Voltage Surge

Definition: Voltage surge is defined as the sudden rise in excessive voltage which damages the electrical equipment of an installation. The overvoltage in the lines occurs because of a rise in voltage between both phases and between phase and ground. The voltage surges are mainly classified under two heading; internal and external voltages.

Types of Voltage Surge

The overvoltage in the power station can be caused either by the internal disturbance or by the atmospheric eruption. On the basis of the generation of overvoltages the voltage surge are classified into two categories.These are

  1. Internal Overvoltage
  2. External Overvoltage

Internal Overvoltage

When the voltage in the system raises itself beyond the rated voltage, then such type of voltage is called internal overvoltage. The internal voltage may be transient, dynamic or stationary in nature. If the overvoltage wave is transient in nature, then there frequency is unrelated to the normal frequency, and it will persist few cycles only.

Transient overvoltage can be caused by the operation of circuit breakers when switching inductive or capacitive loads. These voltages can also be generated by interrupting very small current or by the sudden grounding of one phase of a system with an insulated neutral.

Dynamic overvoltage occurs at the normal frequency and persists only for a few seconds. These voltages may be generated by the disconnection of a generator or because of suddenly thrown off a large portion of the load.

Stationary overvoltage occurs at system frequency and remains for sometimes may be for an hour. Such type of voltages is generated when an earth fault on one line is continued for a long time. This voltage can also be caused when the neutral is grounded through an arc suppression coil, thereby leading to the overvoltage on the sound phase.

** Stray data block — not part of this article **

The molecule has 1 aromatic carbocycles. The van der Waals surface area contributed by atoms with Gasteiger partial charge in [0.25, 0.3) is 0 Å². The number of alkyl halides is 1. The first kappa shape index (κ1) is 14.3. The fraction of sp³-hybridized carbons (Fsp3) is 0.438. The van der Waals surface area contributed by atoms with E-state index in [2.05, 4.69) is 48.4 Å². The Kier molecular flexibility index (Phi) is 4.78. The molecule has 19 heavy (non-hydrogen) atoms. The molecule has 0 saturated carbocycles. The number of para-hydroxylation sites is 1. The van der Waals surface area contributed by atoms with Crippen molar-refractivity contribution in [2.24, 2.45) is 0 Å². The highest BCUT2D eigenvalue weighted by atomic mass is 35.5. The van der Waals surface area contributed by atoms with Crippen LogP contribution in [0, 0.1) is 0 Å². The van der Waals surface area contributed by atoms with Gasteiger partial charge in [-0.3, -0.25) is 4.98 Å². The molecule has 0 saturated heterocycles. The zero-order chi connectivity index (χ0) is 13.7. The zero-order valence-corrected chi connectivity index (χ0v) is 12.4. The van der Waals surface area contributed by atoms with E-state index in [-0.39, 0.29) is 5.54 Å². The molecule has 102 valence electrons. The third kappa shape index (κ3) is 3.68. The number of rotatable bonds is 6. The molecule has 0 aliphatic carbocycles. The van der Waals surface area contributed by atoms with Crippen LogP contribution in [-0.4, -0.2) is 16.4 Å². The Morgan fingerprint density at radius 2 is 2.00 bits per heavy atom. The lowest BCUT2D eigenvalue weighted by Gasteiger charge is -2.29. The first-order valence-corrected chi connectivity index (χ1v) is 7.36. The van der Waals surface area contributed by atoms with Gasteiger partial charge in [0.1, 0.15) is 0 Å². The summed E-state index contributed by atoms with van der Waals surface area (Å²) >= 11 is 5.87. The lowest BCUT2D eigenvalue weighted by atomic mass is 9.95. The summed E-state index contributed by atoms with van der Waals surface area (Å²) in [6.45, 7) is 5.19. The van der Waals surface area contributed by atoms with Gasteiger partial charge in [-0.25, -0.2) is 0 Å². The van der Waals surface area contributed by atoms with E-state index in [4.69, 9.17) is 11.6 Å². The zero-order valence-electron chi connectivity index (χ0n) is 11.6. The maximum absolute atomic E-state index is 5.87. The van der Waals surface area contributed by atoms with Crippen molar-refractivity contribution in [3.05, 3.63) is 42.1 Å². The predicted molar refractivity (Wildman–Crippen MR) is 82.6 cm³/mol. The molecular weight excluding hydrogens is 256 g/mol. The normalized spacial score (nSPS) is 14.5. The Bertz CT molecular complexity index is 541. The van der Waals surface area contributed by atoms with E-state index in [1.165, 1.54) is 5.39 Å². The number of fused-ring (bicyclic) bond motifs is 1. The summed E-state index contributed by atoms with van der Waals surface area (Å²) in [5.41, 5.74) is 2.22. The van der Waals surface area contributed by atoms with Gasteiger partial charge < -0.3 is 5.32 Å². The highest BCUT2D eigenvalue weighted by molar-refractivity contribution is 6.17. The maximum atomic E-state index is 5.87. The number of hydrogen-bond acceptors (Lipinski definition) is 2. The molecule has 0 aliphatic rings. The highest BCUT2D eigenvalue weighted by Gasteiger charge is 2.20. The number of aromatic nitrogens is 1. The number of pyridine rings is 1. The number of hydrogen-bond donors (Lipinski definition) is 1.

These voltages exceed three to five times the normal phase to neutral peak voltage of the system and relatively harmless for equipment having proper insulation.

The internal overvoltage mainly causes because of the following reasons;

  • Switching Operation on Unloaded Line – During the switching operation, the line is connected to a source of voltage and travelling waves are set up which rapidly charge the line. These waves instantly attained the voltage of the magnitude not exceeding twice the supply voltage at the instant of disconnection.
  • Sudden Opening  of Load Line – When the load on the line is suddenly opened a transient voltage of the value of e = i z0 is set up, where i is the instantaneous value of the current at the instant of opening of the line and Z0 is the natural or the surge impedance of the line. The transient overvoltage of the line does not depend on the line voltage and therefore low voltage transmission system is liable to overvoltage of the same magnitude as compared to high voltage system.
  • Insulation Failure – The failure of insulation between the line and the earth is very frequent. When the insulation breakdown occurs the potential at fault suddenly falls from maximum to zero and therefore a negative voltage wave of very steep front in the form of surges are generated in both directions.

External Overvoltages

The overvoltage which is caused by the atmospheric discharge such as static discharge or lightning strokes such type of voltage is called external overvoltage. External  overvoltage can cause considerable stress on the insulation.The intensity of the voltages is varied in the case of the lightning.

The intensity of lightning depends on the how directly the line is struck, i.e., directly by the main discharge, directly by a branch or streamer, or by the induction due to a flash passing near to but not touching the line.

The installation in the power station is mainly classified into two types the one which is electrically exposed, resulting in the apparatus being subjected to overvoltages of the atmospheric origin and another which is electrically non-exposed and therefore not subject to this type of overvoltage.

1 thought on “Voltage Surge”

  1. We are Panel manufacturers & we need to install Surge Arrester in a Commercial Building have 2.5 MVA – 3 Nos. Transformers feeding the entire Building. Their are 8 Incomers (Main LT Panel) of 4000 Amps as Incomer & distributed down the line up to 63 Amps in DBs.

    Consultant has recommended 10 mode 160 / 200 KA per phase TVSS for the entire each & every Load from Transformer to DB end, Is it correct ? Please reply with some calculations.

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